You can make a very strong case for this being Harrison's best solo disc. While an '80s release, and often overlooked for that reason, the production is no more dated than, say, Tom Petty's Full Moon Fever, and has held up well over the years. More importantly, though, Harrison hasn't sounded this refreshed and energized in well over a decade, the album bursting with the kind of jubilance and sheer fun that most of his previous solo output has lacked, and the songs are his best and most consistent set in quite some time. "Got My Mind Set on You" was the big hit (a Number One, at that, George’s first since “My Sweet Lord”) and still sounds great today, but there are plenty of equally great moments to be found here, among them "Devil's Radio," "This Is Love," "When We Was Fab," and "That's What It Takes." A very impressive comeback effort.
Brainwashed (2002, Dark Horse)
Released posthumously, Brainwashed is neither great nor terrible but a pleasant-but-forgettable listen. None of the songs here are embarrassing, which can't be said about most of Harrison's solo albums, which usually have at least one truly cringe-worthy track, but they also aren't especially hooky and you're not likely to remember most of the songs afterwards, though the album's opener, "Any Road," is an exception and one of the most underrated gems in Harrison's solo catalog, deserving of a spot on any career best-of.
Sadly, there is no sufficient hits package of George’s solo material. The embarrassing 1976 package, Capitol’s The Best of George Harrison, includes an entire side’s worth of Beatles cuts written and sung by George. (They’re great songs, naturally, but come on, even Ringo’s hits package from the same time period contained all solo-era material!) The 1989 package Best of Dark Horse 1976-1989 only includes material from George’s post-Apple outings, making it an incomplete picture of George’s full solo career, but it does an excellent job of selecting all the best and most critical tracks from the time span mentioned in its title. The 2009 Capitol/Apple package Let It Roll is nearly as poorly-executed as the 1976 compilation, inexplicably still including three Beatles songs (albeit in the form of live versions from The Concert for Bangladesh) while failing to include six of his fifteen Top 40 hits as a solo artist (including the delightful “Crackerbox Palace,” “This Song,” “You,” and “Bangla Desh.”)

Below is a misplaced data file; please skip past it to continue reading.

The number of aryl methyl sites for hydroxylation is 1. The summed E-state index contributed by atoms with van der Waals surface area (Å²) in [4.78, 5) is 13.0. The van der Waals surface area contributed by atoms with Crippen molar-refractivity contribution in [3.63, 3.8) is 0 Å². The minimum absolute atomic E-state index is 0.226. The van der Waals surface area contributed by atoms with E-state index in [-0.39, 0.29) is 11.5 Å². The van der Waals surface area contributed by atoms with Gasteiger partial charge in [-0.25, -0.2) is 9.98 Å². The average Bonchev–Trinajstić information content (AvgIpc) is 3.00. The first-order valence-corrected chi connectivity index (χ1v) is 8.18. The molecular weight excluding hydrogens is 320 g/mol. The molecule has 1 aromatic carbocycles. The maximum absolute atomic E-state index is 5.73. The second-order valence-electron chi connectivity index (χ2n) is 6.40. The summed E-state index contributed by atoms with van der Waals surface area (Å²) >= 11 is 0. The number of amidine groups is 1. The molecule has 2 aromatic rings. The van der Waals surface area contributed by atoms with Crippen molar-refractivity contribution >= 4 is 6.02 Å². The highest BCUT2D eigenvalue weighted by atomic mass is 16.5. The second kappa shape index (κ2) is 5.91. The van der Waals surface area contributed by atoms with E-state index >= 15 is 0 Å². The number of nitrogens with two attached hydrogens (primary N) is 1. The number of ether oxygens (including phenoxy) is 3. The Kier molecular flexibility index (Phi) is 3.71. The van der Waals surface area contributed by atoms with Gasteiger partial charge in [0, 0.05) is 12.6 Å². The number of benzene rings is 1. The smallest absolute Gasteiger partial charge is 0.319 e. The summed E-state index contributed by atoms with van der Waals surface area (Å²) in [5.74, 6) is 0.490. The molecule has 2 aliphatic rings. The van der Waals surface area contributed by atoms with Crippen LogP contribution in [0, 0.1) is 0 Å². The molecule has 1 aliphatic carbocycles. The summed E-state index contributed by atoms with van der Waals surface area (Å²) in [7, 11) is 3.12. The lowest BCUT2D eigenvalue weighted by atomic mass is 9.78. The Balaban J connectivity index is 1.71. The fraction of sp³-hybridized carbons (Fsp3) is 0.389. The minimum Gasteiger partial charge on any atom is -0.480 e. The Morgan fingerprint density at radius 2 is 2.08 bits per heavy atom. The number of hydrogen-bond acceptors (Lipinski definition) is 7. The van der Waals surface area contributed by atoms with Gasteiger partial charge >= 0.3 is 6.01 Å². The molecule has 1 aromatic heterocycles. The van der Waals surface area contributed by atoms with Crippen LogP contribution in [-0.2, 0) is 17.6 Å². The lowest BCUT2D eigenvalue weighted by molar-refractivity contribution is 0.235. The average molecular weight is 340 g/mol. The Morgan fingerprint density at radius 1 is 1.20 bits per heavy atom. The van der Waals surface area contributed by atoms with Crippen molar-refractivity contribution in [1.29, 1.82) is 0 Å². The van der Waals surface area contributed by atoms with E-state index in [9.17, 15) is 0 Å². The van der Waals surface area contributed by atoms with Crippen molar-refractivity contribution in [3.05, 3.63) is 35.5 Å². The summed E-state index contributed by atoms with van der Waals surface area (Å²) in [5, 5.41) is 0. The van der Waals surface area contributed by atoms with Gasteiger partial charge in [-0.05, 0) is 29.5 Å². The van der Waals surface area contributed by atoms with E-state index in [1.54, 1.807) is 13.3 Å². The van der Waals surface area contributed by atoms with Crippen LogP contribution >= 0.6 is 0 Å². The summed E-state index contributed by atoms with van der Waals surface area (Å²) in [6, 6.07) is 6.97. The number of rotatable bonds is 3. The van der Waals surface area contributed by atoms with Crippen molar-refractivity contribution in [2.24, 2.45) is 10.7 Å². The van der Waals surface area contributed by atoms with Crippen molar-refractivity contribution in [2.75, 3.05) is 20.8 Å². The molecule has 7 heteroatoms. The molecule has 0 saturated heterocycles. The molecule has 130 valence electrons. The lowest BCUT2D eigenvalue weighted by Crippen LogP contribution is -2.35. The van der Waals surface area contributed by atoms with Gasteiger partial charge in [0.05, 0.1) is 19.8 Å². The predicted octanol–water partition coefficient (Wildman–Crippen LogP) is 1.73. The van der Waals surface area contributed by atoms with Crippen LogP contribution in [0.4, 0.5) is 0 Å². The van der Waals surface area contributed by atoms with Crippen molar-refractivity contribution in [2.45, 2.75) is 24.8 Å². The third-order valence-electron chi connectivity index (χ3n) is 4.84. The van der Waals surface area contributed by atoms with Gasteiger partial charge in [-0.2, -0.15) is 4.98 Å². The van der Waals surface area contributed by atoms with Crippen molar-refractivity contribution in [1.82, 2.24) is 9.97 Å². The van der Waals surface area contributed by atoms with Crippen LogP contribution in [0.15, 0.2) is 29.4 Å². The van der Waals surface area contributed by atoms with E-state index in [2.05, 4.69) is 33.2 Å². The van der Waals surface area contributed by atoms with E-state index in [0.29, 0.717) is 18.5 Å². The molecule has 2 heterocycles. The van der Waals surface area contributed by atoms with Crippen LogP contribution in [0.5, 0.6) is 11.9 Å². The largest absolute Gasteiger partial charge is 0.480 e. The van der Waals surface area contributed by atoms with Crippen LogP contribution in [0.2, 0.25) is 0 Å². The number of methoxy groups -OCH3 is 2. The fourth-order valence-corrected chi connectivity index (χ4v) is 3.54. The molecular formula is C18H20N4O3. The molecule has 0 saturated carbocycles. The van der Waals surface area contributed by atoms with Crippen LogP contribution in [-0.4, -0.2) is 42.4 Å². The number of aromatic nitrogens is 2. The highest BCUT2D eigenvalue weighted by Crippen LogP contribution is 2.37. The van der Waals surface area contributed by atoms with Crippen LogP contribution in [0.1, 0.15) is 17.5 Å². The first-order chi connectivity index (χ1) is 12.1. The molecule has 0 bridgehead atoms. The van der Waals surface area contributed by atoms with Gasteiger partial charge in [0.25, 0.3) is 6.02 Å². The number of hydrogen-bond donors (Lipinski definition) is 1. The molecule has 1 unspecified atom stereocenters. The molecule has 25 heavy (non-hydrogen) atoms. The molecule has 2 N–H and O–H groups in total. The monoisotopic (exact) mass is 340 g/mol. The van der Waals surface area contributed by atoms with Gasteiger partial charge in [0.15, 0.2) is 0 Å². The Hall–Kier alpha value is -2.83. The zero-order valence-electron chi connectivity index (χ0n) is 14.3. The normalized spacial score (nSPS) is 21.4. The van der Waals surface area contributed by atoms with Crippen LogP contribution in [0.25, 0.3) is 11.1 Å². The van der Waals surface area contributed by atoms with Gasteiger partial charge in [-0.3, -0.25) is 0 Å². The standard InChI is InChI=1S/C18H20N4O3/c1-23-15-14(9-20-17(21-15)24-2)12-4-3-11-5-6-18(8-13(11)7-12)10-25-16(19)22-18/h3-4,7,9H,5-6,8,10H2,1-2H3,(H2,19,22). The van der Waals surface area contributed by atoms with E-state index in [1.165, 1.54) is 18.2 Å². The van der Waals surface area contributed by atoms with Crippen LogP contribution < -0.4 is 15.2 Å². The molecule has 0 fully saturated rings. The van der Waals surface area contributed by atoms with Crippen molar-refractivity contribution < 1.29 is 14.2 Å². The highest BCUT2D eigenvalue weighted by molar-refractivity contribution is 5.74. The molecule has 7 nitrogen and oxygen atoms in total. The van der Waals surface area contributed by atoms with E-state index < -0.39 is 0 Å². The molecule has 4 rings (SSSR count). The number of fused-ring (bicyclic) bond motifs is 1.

Harrison’s only other live album besides the various-artists package The Concert for Bangladesh was the 1989 double-disc Live in Japan. It’s fairly good, though George downplays his solo material quite a bit, devoting a full nine of the nineteen cuts to Beatles-era songs, even album cuts like “Piggies” and “I Want to Tell You”; it’s hard not to wish George had included more of his solo cuts, especially hits like “Blow Away,” “Crackerbox Palace,” or “You.” The album’s biggest highlight is the knockout rendition of “While My Guitar Gently Weeps,” which, like the studio version from The White Album, features a blistering solo from Eric Clapton.